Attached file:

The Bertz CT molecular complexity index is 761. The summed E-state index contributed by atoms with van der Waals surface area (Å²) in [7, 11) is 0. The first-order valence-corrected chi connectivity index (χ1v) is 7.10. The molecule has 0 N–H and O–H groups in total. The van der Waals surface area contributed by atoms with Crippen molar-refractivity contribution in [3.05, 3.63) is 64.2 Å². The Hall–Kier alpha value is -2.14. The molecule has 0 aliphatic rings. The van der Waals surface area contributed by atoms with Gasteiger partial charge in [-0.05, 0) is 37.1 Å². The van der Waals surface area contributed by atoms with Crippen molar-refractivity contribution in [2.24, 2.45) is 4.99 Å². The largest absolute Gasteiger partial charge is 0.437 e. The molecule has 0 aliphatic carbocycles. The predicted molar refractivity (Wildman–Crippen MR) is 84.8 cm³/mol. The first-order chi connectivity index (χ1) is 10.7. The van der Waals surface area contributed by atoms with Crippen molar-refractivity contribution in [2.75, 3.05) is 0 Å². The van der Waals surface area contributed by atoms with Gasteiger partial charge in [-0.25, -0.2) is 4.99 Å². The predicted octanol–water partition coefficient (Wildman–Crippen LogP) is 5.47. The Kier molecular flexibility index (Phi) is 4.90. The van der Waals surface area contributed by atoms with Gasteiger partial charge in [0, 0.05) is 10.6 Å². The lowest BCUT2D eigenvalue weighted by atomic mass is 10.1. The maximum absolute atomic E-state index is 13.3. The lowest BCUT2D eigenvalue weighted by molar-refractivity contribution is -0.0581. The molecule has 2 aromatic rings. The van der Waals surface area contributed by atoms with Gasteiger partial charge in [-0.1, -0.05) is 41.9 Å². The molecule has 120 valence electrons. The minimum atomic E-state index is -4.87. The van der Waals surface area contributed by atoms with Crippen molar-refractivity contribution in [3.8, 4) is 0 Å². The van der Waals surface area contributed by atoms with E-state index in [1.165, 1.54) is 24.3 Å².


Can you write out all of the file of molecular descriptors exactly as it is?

The Bertz CT molecular complexity index is 761. The summed E-state index contributed by atoms with van der Waals surface area (Å²) in [7, 11) is 0. The first-order valence-corrected chi connectivity index (χ1v) is 7.10. The molecule has 0 N–H and O–H groups in total. The van der Waals surface area contributed by atoms with Crippen molar-refractivity contribution in [3.05, 3.63) is 64.2 Å². The Hall–Kier alpha value is -2.14. The molecule has 0 aliphatic rings. The van der Waals surface area contributed by atoms with Gasteiger partial charge in [-0.05, 0) is 37.1 Å². The van der Waals surface area contributed by atoms with Crippen molar-refractivity contribution in [2.24, 2.45) is 4.99 Å². The largest absolute Gasteiger partial charge is 0.437 e. The molecule has 0 aliphatic carbocycles. The predicted molar refractivity (Wildman–Crippen MR) is 84.8 cm³/mol. The first-order chi connectivity index (χ1) is 10.7. The van der Waals surface area contributed by atoms with Crippen molar-refractivity contribution in [2.75, 3.05) is 0 Å². The van der Waals surface area contributed by atoms with Gasteiger partial charge in [-0.25, -0.2) is 4.99 Å². The predicted octanol–water partition coefficient (Wildman–Crippen LogP) is 5.47. The Kier molecular flexibility index (Phi) is 4.90. The van der Waals surface area contributed by atoms with Gasteiger partial charge in [0, 0.05) is 10.6 Å². The lowest BCUT2D eigenvalue weighted by atomic mass is 10.1. The maximum absolute atomic E-state index is 13.3. The lowest BCUT2D eigenvalue weighted by molar-refractivity contribution is -0.0581. The molecule has 2 aromatic rings. The van der Waals surface area contributed by atoms with Gasteiger partial charge in [-0.1, -0.05) is 41.9 Å². The molecule has 120 valence electrons. The minimum atomic E-state index is -4.87. The van der Waals surface area contributed by atoms with Crippen molar-refractivity contribution in [3.8, 4) is 0 Å². The van der Waals surface area contributed by atoms with E-state index in [1.165, 1.54) is 24.3 Å².